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Home / Browse / Time Period / Louisiana Purchase through Early Statehood (1803 - 1860) / Carrollton Road
The Carrollton Road was part of an east-west road that crossed northern Arkansas in the 1830s and is noteworthy as one of the few documented roads used by the John Benge Detachment of Cherokee during the Indian Removal of the late 1830s. A segment of the road survives today.
The Cherokee Removal detachment led by Captain John Benge initially consisted of 1,079 people and seventy wagons, though others would join the group as it headed west. The detachment departed from Fort Payne, Alabama, in late September and early October 1838. It crossed into Tennessee and later crossed the Mississippi River at Iron Banks in Kentucky. Traveling west and southwest through Missouri on the Military Road, the detachment crossed into Arkansas at Hix’s Ferry on the Current River; the crossing probably occurred on December 8, 1838.
The detachment camped at Fourche Dumas on December 9 before heading toward the White River. It crossed the Eleven Point River at Black’s Ferry, which had been established around 1815 by David Black, before proceeding to the Spring River and passing by the village of Jackson (Lawrence County). It traveled through Smithville (Lawrence County) on December 12, with one observer noting that “the whole company appeared to be well clothed, and comfortably fixed for traveling.” However, he added, “It is stated that they have the measles and whooping cough among them and there is an average of four deaths per day.”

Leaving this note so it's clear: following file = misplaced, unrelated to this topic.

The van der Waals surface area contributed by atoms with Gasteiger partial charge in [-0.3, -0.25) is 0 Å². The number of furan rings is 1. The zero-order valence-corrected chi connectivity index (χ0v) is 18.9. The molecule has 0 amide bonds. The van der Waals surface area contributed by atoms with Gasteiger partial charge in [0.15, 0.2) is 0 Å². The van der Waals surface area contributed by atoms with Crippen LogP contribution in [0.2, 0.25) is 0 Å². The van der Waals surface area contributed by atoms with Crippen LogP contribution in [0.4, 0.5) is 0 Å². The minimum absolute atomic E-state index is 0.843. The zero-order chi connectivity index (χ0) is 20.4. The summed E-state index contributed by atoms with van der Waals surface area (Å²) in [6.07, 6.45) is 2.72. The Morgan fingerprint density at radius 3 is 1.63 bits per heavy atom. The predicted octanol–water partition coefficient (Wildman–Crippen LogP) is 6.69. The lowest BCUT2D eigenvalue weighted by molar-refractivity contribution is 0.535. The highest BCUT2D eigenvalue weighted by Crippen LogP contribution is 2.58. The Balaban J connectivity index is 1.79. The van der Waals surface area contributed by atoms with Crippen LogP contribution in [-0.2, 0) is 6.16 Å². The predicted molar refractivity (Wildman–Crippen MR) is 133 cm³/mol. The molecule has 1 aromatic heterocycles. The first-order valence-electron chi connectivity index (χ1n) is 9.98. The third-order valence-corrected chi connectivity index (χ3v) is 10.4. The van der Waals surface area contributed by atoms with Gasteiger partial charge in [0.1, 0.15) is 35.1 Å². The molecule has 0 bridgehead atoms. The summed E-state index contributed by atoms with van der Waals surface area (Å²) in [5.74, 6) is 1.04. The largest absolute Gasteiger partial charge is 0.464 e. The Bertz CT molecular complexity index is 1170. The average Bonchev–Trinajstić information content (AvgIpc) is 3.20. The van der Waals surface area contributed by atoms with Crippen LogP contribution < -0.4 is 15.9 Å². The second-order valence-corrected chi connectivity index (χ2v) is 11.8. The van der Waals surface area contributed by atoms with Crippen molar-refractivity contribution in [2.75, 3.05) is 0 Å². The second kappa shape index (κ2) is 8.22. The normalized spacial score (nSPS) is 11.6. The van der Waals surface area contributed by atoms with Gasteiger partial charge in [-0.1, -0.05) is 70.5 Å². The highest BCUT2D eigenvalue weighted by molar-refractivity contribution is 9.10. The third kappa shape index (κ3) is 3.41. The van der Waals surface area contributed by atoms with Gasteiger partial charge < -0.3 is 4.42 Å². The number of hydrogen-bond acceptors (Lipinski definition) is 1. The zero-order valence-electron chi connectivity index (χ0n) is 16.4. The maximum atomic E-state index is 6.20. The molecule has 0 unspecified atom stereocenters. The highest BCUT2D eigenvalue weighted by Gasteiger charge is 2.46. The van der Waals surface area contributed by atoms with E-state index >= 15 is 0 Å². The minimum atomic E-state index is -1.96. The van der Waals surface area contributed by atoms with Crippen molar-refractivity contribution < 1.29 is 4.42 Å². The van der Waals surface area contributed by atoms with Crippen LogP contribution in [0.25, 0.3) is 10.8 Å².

The group apparently split north of Batesville (Independence County) on December 15, with some going into Batesville “to get their carriages repaired, horses shod, &c.&c.” while the remainder continued to the west. The travelers rested near Old Athens in Izard County before reuniting and continuing their journey, traveling northwest above the White River toward Talbert’s Ferry, crossing the river in late December 1838.
The detachment continued west, traveling through Carrollton (Carroll County) along the surviving road segment, most likely, in early January. Benge’s detachment continued through Osage (Carroll County), Huntsville (Madison County), and Fayetteville (Washington County) before entering Indian Territory, where the group disbanded on January 17, 1839, having traveled some 768 miles.
The surviving road segment—located on modern-day Carroll County Road 917, Terrapin Creek Road, and Dunkard Road between U.S. Highway 412 and Green Hill Road—precisely follows the road drawn of the 1837 Government Land Office map for Township 19 North, Range 21 West, which led from the intersection of the Carrollton to Yellville Road and a second road that connected with a road from Yellville (Marion County) to Forsythe, Missouri.
The John Benge Detachment’s route through northern Arkansas has been one of the most difficult for researchers to pinpoint, largely because of the lack of documentary materials outlining the journey. However, all major sources agree that the detachment traveled through Carrollton, and based on the 1837 Government Land Office map of the region, the Carrollton Road—Carrollton Segment was the only road through town at the time of Indian Removal. It was listed on the National Register of Historic Places on May 20, 2008.
For additional information:“Carrollton Road—Carrollton Segment.” National Register of Historic Places nomination form. On file at Arkansas Historic Preservation Program. Online at http://www.arkansaspreservation.com/National-Register-Listings/PDF/BO0203.nr.pdf (accessed May 19, 2015).
Dalton, Lawrence. History of Randolph County, Arkansas. Little Rock: Democrat Printing and Lithography Co., 1946.
The Goodspeed Biographical and Historical Memoirs of Northwestern Arkansas. Chicago: Goodspeed Publishing Co., 1889.
King, Duane. “Cherokee Emigration Routes through Northern Arkansas during the Forced Removal of 1838–1839.” Research report, June 7, 2002. On file at Arkansas Historic Preservation Program, Little Rock, Arkansas.
Mark K. Christ Arkansas Historic Preservation Program
Last Updated 5/19/2015
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